Not all messes in life are created equal
"Sorry for the mess," my friend's husband said as he opened the door to the pickup he was letting me borrow during the week I was waiting for my new baby to be born in the big town.
I took a look around to find an orange hunting vest lying on the back seat and (GASP!) a stray penny on the floor. And that was it.
Clearly, we have opposite ideas of what a mess is, I thought as I wheeled around town in that spotless pickup like a fancy pregnant pageant queen, careful not to spill any crumbs from my occasional muffin pit stop on the seats and making sure to bring my water and juice cups inside when I parked it.
I'm pretty sure you could make a dozen new muffins from all the crumbs that are residing on the floor of my vehicle these days. And don't get me started on the extra cups. And I know I've explained my car situation here before, how living 30 miles from any civilization means that a girl accumulates things, just in case — like extra socks, a stash of snacks in every available crevasse, lawn chairs, spare gloves, napkins upon napkins, a 2012 issue of Glamour magazine, a talking Elmo doll and a partridge in a pear tree. But if I thought I had an issue before I gave birth to two small children, well, I had no idea what was coming.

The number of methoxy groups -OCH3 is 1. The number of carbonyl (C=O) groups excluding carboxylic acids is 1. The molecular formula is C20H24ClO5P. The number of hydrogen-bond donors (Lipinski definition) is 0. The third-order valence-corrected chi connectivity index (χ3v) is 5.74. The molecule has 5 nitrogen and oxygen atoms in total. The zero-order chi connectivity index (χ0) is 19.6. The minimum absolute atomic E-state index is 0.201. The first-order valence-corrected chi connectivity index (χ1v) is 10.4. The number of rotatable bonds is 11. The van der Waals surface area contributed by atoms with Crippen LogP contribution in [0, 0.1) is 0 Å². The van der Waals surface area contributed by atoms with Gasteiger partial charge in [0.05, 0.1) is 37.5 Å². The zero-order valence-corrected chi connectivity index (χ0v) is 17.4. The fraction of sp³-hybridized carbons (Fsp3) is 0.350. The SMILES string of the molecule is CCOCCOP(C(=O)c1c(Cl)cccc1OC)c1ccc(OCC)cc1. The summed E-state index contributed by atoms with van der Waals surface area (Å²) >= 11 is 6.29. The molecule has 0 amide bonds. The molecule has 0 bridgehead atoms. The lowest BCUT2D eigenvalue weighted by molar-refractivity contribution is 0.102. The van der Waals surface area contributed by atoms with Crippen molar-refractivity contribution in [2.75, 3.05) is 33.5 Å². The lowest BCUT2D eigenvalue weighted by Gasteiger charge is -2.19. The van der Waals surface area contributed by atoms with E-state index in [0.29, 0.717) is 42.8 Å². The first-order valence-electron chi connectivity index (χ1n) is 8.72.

Like two, 75-pound car seats that come with said children.
Do you know what also comes with children? Stuff. So. Much. Stuff. Like all the extra things I thought I needed for those miles when it was only me? Multiply that by three and then add a giant stroller, a Pack 'n Play, a couple stacks of kids books, a stash of fruit snacks, burp rags, baby dolls and at least one dirty diaper changed along the side of the road. Oh, and Edie's lifejacket just in case.
By the time I get the car loaded and both girls out the door and buckled safely into their seats, I'm sweating like I've just come in last place in a Texas marathon.
Last week we finally did get around to going to that indoor swimming pool. I slowly made the trek from the parking lot to the door with a diaper bag backpack on my back, a swim bag overstuffed with suits, clothes and towels dangling off the stroller with a car seat and the baby inside, stopping only to pull my toddler in her puffy coat out of the snow bank where she decided to lay down for a half-way break. If it wasn't so cold, I might have joined her and if you were flying over Watford City that day, I'm pretty sure you could see us giving up on it all from your window seat.
Three days later, when I went searching for that swimming bag, I found it, of course, in my car, stuffed full of very frozen swimsuits, towels and an ice cube of a life jacket.
And that, my friend, is the sort of mess worth apologizing for.